By this time my dear sweet wife had had enough. She took my phone away and stuffed me in a Lyft to take me to the emergency room. The driver was very talkative and I felt like I could predict what she was going to say next. I started asking my wife if she believed in God, a question I would repeat over and over. After a while we spoke for a few minutes in a private room with a nurse. I kept telling her that if she would just look at the chat room, that all would be explained, that she could witness a sign from God. She was pleasant but sent us to the waiting area where we sat for hours.
As we waited, I started seeing things. My wife was on the phone and I felt compelled to walk over to a nearby screen which said something about writers. The screen changed every 20 seconds or so and I saw the face of a woman who had been at the lunch talk earlier. I also saw screens that I felt warned of trouble ahead with Coronavirus. I even had the sense of the end of days and wondered if God was trying to say something about the apocalypse or judgement day. I wept. I was so tired that I asked if I could sleep on the floor.
Thoughts began racing into my head again. I was desperate for paper and a pen so I could write them down, so they would leave my mind. I wrote about prophets, judgement day, 70% of people infected, proof of God's existence, being woke, friendship and brotherhood, chaotic good, purpose, making a difference, and quiet in a world that won't stop talking. I also wrote about things that had been stressing me out. I wrote, “Please don't push me, please don't break me.”
Eventually they allowed me to go into the emergency room, which was extremely loud. When they weren't drawing blood, giving me an EKG, or asking me questions, I cupped my hands over my ears and rocked a bit. They told me I would be going to McLean the next day and somehow I got out of my clothes and into blue hospital johnnies before sleeping that night in the emergency room.
In the morning I was transported by ambulance to McLean to my new home, AB2, a place for patients with bipolar or schizophrenia. AB stands for admissions building and I was on the second floor, the north side, with 21 beds. My understanding is that there are another 21 beds on the south side. I was easily the oldest patient there and much of the staff was also youthful. The slogans for AB2 are “AB2 will get you through” and “Cura ab Initio” or “Care from the beginning.”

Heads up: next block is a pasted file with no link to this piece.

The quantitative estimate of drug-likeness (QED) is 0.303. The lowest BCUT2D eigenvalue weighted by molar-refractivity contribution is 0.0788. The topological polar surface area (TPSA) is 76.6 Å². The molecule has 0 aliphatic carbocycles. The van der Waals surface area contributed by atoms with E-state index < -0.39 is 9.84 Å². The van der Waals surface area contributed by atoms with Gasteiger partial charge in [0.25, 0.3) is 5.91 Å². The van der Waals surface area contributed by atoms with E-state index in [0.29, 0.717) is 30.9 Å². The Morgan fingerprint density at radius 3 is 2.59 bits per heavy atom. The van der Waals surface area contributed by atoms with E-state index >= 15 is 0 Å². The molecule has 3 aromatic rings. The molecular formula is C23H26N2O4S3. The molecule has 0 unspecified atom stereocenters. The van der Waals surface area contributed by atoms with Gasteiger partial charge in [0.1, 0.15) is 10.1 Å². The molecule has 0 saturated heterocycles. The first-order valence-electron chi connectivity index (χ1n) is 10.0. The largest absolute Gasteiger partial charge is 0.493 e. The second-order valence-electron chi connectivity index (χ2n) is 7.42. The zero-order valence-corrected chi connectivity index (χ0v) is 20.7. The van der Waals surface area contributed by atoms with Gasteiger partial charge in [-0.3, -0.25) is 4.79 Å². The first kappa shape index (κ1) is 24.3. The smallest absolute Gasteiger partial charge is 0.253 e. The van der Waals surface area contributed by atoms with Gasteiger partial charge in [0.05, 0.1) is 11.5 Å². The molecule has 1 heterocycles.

I spent a total of 12 nights in AB2. I made a lot of friends and during rounds every weekday morning I met with the Blue Team, which consisted of two psychiatrists, a nurse, a social worker, and sometimes a few other people. They put me on Ativan initially and then moved me to Lithium and Seroquel. They gave me the opportunity to participate in a case conference and gave me journal articles to read. The food was fine and I was able to play basketball, soccer, Ultimate Frisbee, guitar, and piano. Many groups I attended were oriented toward mental health but others gave me an opportunity to do some artwork. I'm especially happy with how my watercolor turned out.
When I asked if I have a specific diagnosis, I was told Bipolar I but I like reflecting on the conversation I had with one of the psychiatrists about halfway through my stay at McLean. She said that because I don't seem to suffer from depression, to her it seems like I have “classic euphoric mania.” She even gave me an article called “The relationship between creativity and mood disorders” by Nancy C. Andreasen that makes me feel better about my diagnosis. Mood disorders are common in creative people. She is also the one who doesn't like the term “first break” and asked me to try using the term “first mood episode” instead. I'm hoping that if I get plenty of sleep and keep taking my meds that I won't have another manic episode. I'm sorry for any confusion and trouble I caused. Thank you to all my friends and loved ones for the support.